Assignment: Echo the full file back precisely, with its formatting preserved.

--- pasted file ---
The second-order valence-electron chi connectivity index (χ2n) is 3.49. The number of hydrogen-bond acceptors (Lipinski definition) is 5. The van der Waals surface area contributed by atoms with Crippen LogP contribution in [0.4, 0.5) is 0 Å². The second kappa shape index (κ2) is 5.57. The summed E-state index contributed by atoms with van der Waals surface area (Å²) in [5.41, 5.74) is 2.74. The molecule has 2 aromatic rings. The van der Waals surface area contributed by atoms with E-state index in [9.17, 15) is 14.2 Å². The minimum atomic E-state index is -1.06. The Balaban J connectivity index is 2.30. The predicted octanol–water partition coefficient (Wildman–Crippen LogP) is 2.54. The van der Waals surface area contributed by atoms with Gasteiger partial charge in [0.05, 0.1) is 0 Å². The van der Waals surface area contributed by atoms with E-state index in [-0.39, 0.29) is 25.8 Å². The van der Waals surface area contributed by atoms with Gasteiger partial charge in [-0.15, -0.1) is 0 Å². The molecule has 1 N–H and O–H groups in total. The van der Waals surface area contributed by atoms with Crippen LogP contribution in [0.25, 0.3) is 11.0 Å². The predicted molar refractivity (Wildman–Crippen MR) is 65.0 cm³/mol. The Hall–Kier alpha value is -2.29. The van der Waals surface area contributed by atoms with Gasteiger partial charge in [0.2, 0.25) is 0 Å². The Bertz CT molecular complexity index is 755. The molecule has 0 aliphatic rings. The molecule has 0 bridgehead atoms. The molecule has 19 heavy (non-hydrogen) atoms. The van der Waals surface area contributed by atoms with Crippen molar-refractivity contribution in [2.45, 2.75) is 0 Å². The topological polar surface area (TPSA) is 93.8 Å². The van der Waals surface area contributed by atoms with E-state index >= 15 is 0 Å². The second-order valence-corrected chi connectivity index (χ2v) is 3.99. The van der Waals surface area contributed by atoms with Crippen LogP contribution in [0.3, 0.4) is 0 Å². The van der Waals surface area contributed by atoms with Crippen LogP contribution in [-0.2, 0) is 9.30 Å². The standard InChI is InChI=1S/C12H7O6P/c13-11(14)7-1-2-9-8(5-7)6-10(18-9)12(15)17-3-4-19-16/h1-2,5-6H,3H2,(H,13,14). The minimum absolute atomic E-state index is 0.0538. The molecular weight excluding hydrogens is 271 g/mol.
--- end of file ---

The second-order valence-electron chi connectivity index (χ2n) is 3.49. The number of hydrogen-bond acceptors (Lipinski definition) is 5. The van der Waals surface area contributed by atoms with Crippen LogP contribution in [0.4, 0.5) is 0 Å². The second kappa shape index (κ2) is 5.57. The summed E-state index contributed by atoms with van der Waals surface area (Å²) in [5.41, 5.74) is 2.74. The molecule has 2 aromatic rings. The van der Waals surface area contributed by atoms with E-state index in [9.17, 15) is 14.2 Å². The minimum atomic E-state index is -1.06. The Balaban J connectivity index is 2.30. The predicted octanol–water partition coefficient (Wildman–Crippen LogP) is 2.54. The van der Waals surface area contributed by atoms with Gasteiger partial charge in [0.05, 0.1) is 0 Å². The van der Waals surface area contributed by atoms with E-state index in [-0.39, 0.29) is 25.8 Å². The van der Waals surface area contributed by atoms with Gasteiger partial charge in [-0.15, -0.1) is 0 Å². The molecule has 1 N–H and O–H groups in total. The van der Waals surface area contributed by atoms with Crippen LogP contribution in [0.25, 0.3) is 11.0 Å². The predicted molar refractivity (Wildman–Crippen MR) is 65.0 cm³/mol. The Hall–Kier alpha value is -2.29. The van der Waals surface area contributed by atoms with Gasteiger partial charge in [0.2, 0.25) is 0 Å². The Bertz CT molecular complexity index is 755. The molecule has 0 aliphatic rings. The molecule has 0 bridgehead atoms. The molecule has 19 heavy (non-hydrogen) atoms. The van der Waals surface area contributed by atoms with Crippen molar-refractivity contribution in [2.45, 2.75) is 0 Å². The topological polar surface area (TPSA) is 93.8 Å². The van der Waals surface area contributed by atoms with E-state index >= 15 is 0 Å². The second-order valence-corrected chi connectivity index (χ2v) is 3.99. The van der Waals surface area contributed by atoms with Crippen LogP contribution in [0.3, 0.4) is 0 Å². The van der Waals surface area contributed by atoms with Crippen LogP contribution in [-0.2, 0) is 9.30 Å². The standard InChI is InChI=1S/C12H7O6P/c13-11(14)7-1-2-9-8(5-7)6-10(18-9)12(15)17-3-4-19-16/h1-2,5-6H,3H2,(H,13,14). The minimum absolute atomic E-state index is 0.0538. The molecular weight excluding hydrogens is 271 g/mol.